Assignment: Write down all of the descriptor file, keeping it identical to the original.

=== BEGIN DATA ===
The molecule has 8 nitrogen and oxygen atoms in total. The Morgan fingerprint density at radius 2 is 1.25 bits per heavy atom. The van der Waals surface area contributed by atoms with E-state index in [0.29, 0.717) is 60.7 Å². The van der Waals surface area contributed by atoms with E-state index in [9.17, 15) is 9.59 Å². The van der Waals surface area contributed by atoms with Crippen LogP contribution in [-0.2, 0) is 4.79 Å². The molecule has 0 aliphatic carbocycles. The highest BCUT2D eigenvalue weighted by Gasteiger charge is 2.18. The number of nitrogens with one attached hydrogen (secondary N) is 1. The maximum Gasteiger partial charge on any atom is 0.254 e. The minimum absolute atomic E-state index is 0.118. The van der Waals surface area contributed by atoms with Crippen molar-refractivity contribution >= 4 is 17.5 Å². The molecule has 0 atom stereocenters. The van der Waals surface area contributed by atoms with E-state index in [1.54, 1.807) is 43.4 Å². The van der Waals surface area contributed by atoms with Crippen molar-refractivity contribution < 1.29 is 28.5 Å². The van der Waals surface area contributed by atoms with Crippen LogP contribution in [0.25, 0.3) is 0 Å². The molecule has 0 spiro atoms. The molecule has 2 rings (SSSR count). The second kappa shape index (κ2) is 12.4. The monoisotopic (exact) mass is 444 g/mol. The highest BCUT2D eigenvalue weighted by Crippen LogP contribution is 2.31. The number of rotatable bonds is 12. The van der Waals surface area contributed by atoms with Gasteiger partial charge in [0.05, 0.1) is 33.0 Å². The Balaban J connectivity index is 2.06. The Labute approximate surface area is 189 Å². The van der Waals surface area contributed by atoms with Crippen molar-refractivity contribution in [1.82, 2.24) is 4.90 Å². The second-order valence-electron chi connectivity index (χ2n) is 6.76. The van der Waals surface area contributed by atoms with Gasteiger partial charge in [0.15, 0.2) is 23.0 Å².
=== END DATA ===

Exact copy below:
The molecule has 8 nitrogen and oxygen atoms in total. The Morgan fingerprint density at radius 2 is 1.25 bits per heavy atom. The van der Waals surface area contributed by atoms with E-state index in [0.29, 0.717) is 60.7 Å². The van der Waals surface area contributed by atoms with E-state index in [9.17, 15) is 9.59 Å². The van der Waals surface area contributed by atoms with Crippen LogP contribution in [-0.2, 0) is 4.79 Å². The molecule has 0 aliphatic carbocycles. The highest BCUT2D eigenvalue weighted by Gasteiger charge is 2.18. The number of nitrogens with one attached hydrogen (secondary N) is 1. The maximum Gasteiger partial charge on any atom is 0.254 e. The minimum absolute atomic E-state index is 0.118. The van der Waals surface area contributed by atoms with Crippen molar-refractivity contribution >= 4 is 17.5 Å². The molecule has 0 atom stereocenters. The van der Waals surface area contributed by atoms with E-state index in [1.54, 1.807) is 43.4 Å². The van der Waals surface area contributed by atoms with Crippen molar-refractivity contribution < 1.29 is 28.5 Å². The van der Waals surface area contributed by atoms with Crippen LogP contribution in [0.25, 0.3) is 0 Å². The molecule has 0 spiro atoms. The molecule has 2 rings (SSSR count). The second kappa shape index (κ2) is 12.4. The monoisotopic (exact) mass is 444 g/mol. The highest BCUT2D eigenvalue weighted by Crippen LogP contribution is 2.31. The number of rotatable bonds is 12. The van der Waals surface area contributed by atoms with Gasteiger partial charge in [0.05, 0.1) is 33.0 Å². The Balaban J connectivity index is 2.06. The Labute approximate surface area is 189 Å². The van der Waals surface area contributed by atoms with Crippen molar-refractivity contribution in [1.82, 2.24) is 4.90 Å². The second-order valence-electron chi connectivity index (χ2n) is 6.76. The van der Waals surface area contributed by atoms with Gasteiger partial charge in [0.15, 0.2) is 23.0 Å².